In a recent post, I touched on a concern that there was a flood of money going into “Section12J” and “Venture Capital” funds in South Africa and there may be a situation where there is too much capital chasing too few deals.
An announcement on the JSE Stock Exchange News Service (SENS) yesterday from Capital Appreciation, reinforces how hard it is, for investors to deploy capital into quality tech investments in the local market place.
Capital Appreciation listed in October 2015 as a “Special Purpose Acquisition Company” (SPAC) raising R1bn – of which R250m came from the Public Investment Corporation (PIC).
For those not familiar with a SPAC – they were a new investment vehicle which allowed an entity to raise capital on the JSE without having any operating businesses. The SPAC has a fixed amount of time to identify “viable assets”, or it has to give the money back to investors.
In February 2017, Capital Appreciation announced 3 deals purchasing stakes in Dashpay (for R225m in cash), Synthesis (R82.3m and 60m Capital Appreciation shares at 83c per share) and African Reasonance (R295m + 230m in Capital Appreciation shares at 83c per share) which operate in the FinTech and Software as a Service (Saas) space in SA.
However, a combination of the market being slow to get their heads around Capital Appreciation as a business and 290m in shares has seen the share price lag (Down 22% over the past year). In an attempt to get the share price up, the company announces it has bought-back 47m shares at between 62c and 79c per share. The company has paid R34m to buy-back shares, leaving Capital Appreciation with R560m in cash.
I’m a small minority shareholder in Capital Appreciation and I have been pleasantly surprised by the ability of the company to do chunky deals, generate profits and investment returns. I have a bit of a grumble about issuing shares for acquisitions when you are sitting on a lot of cash – why issue shares when you are going to then spend R34m buying them back on the market.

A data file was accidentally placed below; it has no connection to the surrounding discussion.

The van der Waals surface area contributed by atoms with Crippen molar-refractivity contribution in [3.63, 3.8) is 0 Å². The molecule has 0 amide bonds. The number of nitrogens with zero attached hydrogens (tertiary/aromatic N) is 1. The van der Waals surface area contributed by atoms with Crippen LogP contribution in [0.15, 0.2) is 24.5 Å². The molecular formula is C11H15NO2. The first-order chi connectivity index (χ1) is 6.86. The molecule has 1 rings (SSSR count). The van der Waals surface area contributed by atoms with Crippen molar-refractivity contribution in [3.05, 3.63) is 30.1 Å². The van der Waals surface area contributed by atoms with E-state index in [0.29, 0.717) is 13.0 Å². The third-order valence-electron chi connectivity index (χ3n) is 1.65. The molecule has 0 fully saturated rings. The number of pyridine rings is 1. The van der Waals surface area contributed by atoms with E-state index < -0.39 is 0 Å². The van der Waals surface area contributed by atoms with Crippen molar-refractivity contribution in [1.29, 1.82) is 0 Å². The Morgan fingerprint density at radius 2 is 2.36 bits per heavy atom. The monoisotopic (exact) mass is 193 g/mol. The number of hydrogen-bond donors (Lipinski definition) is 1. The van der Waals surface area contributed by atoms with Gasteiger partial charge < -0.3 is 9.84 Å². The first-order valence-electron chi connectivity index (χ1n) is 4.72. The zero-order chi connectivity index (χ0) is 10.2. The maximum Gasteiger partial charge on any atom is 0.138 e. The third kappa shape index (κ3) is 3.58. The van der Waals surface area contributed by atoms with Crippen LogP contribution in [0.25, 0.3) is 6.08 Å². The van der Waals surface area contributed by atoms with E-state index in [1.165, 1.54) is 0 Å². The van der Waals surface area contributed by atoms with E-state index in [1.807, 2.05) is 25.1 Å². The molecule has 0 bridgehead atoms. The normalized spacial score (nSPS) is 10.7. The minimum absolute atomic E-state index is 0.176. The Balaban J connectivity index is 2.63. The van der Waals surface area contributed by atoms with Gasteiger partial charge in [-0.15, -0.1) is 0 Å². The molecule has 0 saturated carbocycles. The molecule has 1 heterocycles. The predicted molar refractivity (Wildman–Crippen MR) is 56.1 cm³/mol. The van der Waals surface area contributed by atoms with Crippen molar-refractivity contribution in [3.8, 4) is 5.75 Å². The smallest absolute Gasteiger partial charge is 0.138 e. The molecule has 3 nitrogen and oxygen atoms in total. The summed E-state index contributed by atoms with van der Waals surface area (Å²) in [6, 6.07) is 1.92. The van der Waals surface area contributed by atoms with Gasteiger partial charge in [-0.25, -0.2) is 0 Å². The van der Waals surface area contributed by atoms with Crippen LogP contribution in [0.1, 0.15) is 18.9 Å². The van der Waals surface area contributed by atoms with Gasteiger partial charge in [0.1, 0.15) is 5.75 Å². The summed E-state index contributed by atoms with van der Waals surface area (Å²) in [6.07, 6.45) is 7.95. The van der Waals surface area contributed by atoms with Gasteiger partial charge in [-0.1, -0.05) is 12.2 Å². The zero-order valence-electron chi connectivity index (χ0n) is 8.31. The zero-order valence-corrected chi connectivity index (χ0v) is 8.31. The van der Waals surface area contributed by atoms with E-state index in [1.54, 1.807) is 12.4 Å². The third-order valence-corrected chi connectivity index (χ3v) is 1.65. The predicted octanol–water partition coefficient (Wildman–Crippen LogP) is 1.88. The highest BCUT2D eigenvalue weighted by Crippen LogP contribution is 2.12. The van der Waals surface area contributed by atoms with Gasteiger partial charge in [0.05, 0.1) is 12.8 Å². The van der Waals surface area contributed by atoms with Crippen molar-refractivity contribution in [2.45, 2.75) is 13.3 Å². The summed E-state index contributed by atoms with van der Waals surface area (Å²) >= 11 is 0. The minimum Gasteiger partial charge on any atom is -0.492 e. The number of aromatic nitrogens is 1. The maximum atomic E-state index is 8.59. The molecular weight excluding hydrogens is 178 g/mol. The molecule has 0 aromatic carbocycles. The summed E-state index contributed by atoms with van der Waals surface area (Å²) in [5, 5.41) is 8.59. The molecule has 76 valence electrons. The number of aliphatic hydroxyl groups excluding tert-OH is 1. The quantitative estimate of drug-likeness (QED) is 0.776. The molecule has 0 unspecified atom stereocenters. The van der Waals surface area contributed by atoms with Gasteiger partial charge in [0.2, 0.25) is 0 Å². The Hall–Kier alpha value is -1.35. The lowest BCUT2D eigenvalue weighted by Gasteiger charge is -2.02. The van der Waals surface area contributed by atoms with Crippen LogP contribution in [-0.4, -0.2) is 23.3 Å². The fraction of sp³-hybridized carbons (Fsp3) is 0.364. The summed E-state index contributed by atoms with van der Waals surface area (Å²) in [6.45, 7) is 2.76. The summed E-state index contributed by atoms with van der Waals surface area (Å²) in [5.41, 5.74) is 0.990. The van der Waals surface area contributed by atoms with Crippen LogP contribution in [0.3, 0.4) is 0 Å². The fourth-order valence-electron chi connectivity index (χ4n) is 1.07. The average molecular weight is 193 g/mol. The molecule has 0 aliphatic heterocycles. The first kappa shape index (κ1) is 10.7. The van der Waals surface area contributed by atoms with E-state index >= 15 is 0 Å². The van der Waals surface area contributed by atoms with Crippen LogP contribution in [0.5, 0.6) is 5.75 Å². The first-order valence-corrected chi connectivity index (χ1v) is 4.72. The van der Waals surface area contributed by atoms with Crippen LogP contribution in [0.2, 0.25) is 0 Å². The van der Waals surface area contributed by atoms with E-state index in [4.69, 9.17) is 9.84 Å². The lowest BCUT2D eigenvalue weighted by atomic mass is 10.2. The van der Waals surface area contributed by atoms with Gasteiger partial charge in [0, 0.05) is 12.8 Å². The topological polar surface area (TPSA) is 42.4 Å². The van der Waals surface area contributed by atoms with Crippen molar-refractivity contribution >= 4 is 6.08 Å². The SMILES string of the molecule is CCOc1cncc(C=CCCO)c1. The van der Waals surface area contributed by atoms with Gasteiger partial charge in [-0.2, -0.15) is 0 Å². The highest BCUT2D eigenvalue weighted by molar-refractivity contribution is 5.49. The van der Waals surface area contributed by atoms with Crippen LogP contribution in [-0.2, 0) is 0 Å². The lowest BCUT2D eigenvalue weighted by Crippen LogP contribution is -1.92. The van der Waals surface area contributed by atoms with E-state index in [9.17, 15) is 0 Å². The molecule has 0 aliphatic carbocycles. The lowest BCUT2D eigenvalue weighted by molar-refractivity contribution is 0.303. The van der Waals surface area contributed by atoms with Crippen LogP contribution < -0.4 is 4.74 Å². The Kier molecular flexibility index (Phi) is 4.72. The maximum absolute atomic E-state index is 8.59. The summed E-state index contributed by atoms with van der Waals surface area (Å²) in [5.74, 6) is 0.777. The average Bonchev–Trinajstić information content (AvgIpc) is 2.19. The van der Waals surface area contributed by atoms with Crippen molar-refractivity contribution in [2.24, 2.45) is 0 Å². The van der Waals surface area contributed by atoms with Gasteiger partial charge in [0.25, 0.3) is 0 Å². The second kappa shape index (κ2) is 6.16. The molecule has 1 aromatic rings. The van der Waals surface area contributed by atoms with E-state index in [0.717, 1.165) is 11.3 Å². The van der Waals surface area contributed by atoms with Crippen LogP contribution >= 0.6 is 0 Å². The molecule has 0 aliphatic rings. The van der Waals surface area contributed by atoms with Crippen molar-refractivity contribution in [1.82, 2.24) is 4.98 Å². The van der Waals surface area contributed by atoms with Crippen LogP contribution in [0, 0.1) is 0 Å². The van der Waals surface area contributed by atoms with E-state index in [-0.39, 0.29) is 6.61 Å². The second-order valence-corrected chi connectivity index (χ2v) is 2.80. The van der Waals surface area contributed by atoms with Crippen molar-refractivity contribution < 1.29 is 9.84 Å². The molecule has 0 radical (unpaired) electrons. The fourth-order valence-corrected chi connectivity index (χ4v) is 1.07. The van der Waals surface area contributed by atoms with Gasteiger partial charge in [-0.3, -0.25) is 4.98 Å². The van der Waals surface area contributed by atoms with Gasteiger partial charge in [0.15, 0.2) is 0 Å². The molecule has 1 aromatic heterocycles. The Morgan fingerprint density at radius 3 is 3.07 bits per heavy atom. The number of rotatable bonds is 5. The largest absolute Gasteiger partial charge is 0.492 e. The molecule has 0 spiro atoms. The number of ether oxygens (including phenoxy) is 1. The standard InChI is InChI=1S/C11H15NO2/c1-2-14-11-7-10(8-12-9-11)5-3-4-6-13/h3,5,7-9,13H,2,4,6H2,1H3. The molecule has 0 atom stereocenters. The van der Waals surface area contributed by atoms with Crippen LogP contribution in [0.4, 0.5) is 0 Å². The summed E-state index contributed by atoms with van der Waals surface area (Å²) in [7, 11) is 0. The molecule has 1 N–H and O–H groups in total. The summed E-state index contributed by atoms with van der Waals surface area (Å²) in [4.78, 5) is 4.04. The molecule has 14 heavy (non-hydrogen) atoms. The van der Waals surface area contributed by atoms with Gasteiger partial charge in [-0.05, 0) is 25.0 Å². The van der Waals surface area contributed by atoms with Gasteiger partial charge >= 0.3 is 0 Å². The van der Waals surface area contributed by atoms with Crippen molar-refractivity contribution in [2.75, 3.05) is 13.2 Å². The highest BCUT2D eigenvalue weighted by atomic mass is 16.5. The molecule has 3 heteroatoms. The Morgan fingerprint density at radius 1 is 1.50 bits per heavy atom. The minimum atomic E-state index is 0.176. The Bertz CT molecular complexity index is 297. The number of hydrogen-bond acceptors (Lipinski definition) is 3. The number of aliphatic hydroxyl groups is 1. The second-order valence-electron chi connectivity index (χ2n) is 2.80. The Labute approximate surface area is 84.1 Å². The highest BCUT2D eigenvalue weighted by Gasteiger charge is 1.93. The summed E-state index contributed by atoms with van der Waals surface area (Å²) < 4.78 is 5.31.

The business has plenty of cash: Based on a market capitalisation of just over R1bn, more than half the Capital Appreciation business valuation is cash right now.
I would use Capital Appreciation as a yardstick for investors to raise serious questions before jumping into these new Venture Capital and technology funds that are currently very popular in South Africa:
- Top deal-makers in the Capital Appreciation stable took 18 months to secure transactions – what will differentiate new technology funds to shorten the deal pipeline?
- After 2.5 years, Capital Appreciation still sits with more than half of its value in cash – what will differentiate VC management to actually deploy their capital to generate a return on capital?
- “Capital follows Yield” – if you believe the Capital Appreciation board are top investors then you’d have to argue that top investors see money-in-the-bank as a better investment case than chasing technology investments at stretched valuations. That gives you food for thought.
- Are you investing for a tax break or are you investing because you are bullish about the sector?
While I believe that the venture capital and technology sectors can be incredibly exciting in South Africa – and the 12J vehicles have stimulated some investment in this sector – investors should have a clear idea of what is happening in the sector. Capital Appreciation isn’t a “Venture Capital” vehicle, but it is part of the technology eco-system (potential buyer of high-growth businesses) and it tells an interesting story for investors.